When a person is feeling depressed, one of the big tools we encourage them to try in therapy is something called behavior activation. Depression lies to the brain and makes you think nothing is worth doing, and you can combat that by deliberately scheduling rewarding activities into your week: specifically, things that are creative, social, fun, or provide a sense of accomplishment. D&D checks all those boxes!

The structure of D&D can be freeing for kids with anxiety. We have a good number of neurodivergent players, and I think the structure benefits them, too. It’s easier to be creative and take risks when you have some rules, and since you’re playing a character, it feels a little less personal if you take a risk and fail. Since you all have a shared mission, there’s a focus to your socializing: it’s not just open-ended small talk for 90 minutes. 

One of the best things about roleplay is it allows you to be anyone. You can step into anybody’s shoes and imagine what that could be like. You have permission to try new things, even if it means behaving in ways you never would in real life. TTRPGs are a great way to try out new ways of speaking to and interacting with people, and it’s also an opportunity to explore issues related to gender and identity.

What advice do you have for people who are new to TTRPG’s or who are looking to introduce a new player (kids, teens, or adults)?

I would encourage anyone to let go of any pressure they feel to memorize every rule, or come up with the World’s Most Original Character. If your new player isn’t the memorize-the-rulebook type, the sheer amount of information can be super intimidating. Embrace cliches, tropes, and familiar characters. All those things became popular for a reason: they’re fun to play! It’s so much easier (at least for me) to learn by doing, so try to focus on telling a fun story and introduce rules as they arise, rather than front loading all of them before you start playing.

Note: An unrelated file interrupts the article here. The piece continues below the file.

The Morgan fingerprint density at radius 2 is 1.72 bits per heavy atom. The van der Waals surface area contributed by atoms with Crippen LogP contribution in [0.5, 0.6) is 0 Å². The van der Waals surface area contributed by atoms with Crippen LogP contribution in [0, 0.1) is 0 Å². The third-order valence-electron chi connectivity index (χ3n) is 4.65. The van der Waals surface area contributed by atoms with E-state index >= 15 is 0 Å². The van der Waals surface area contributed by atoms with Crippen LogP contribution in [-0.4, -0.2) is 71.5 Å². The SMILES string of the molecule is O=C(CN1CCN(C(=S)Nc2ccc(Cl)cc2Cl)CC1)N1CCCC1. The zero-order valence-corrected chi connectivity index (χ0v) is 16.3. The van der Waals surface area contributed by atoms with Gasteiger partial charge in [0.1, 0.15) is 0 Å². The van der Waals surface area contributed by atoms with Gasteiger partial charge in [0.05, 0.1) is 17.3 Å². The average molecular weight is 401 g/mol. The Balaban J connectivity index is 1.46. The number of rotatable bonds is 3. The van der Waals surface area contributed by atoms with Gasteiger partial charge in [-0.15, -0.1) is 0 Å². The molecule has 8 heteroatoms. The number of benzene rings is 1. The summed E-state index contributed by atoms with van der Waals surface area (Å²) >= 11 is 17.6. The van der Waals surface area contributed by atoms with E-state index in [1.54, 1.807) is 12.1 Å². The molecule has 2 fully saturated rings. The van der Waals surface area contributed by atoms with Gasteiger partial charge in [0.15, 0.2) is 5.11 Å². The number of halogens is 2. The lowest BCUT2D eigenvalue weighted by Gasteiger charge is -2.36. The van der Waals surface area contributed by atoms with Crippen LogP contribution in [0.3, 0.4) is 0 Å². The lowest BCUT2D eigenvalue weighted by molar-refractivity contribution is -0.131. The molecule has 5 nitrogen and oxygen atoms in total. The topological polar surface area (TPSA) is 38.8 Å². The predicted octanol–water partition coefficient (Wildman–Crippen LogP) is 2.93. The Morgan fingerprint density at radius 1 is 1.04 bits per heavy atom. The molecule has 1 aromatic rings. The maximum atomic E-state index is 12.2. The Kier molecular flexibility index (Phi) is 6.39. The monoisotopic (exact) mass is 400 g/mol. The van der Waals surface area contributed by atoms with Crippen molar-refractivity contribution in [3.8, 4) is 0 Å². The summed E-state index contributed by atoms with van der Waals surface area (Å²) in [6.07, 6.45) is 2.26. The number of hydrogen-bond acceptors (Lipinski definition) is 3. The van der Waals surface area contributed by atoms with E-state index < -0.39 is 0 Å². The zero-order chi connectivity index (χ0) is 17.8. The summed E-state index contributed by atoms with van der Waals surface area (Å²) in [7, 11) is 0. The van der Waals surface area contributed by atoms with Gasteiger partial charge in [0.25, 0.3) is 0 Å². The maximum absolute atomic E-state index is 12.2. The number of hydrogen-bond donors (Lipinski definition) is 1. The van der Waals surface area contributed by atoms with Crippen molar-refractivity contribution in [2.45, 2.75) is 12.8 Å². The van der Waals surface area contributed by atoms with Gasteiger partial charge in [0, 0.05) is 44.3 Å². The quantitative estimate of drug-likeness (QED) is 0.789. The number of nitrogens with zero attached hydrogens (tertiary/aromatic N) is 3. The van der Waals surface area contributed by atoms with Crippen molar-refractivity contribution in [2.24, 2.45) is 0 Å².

Any shout outs, links, or final words?

Shout out to our DMs! Zack, Ian, and Sergio facilitate our weekly games—as of right now, they’re running 13 games a week. They all work in the education or mental health fields in their non-D&D lives. I think that really informs how they run their games, and I’m lucky to have them around.

If you’re a parent or know of a tween or teen who might be interested in playing with us, you can come check us out at You can fill out an application there to get on our waitlist, and we’ll let you know about upcoming interview days and trial sessions, too. You can also follow us on Instagram, Facebook, and YouTube to see what we’re up to and consume some kid-friendly D&D content.

photo of Katie Lear

Thank you Katie for the awesome interview and for sharing your insights about how much tabletop RPGs help kids! I am very glad to hear that Young Dragonslayers is doing well and reaching so many youth, and I hope it continues to grow!

Please go check out Young Dragon Slayers, and…. If you liked this post, make sure to subscribe to the TTRPGkids monthly newsletter to stay up to date on the latest reviewstips and tricksgame and podcast list updates, and more! Thank you for playing tabletop RPGs with your kids and sharing this awesome hobby with the next generation!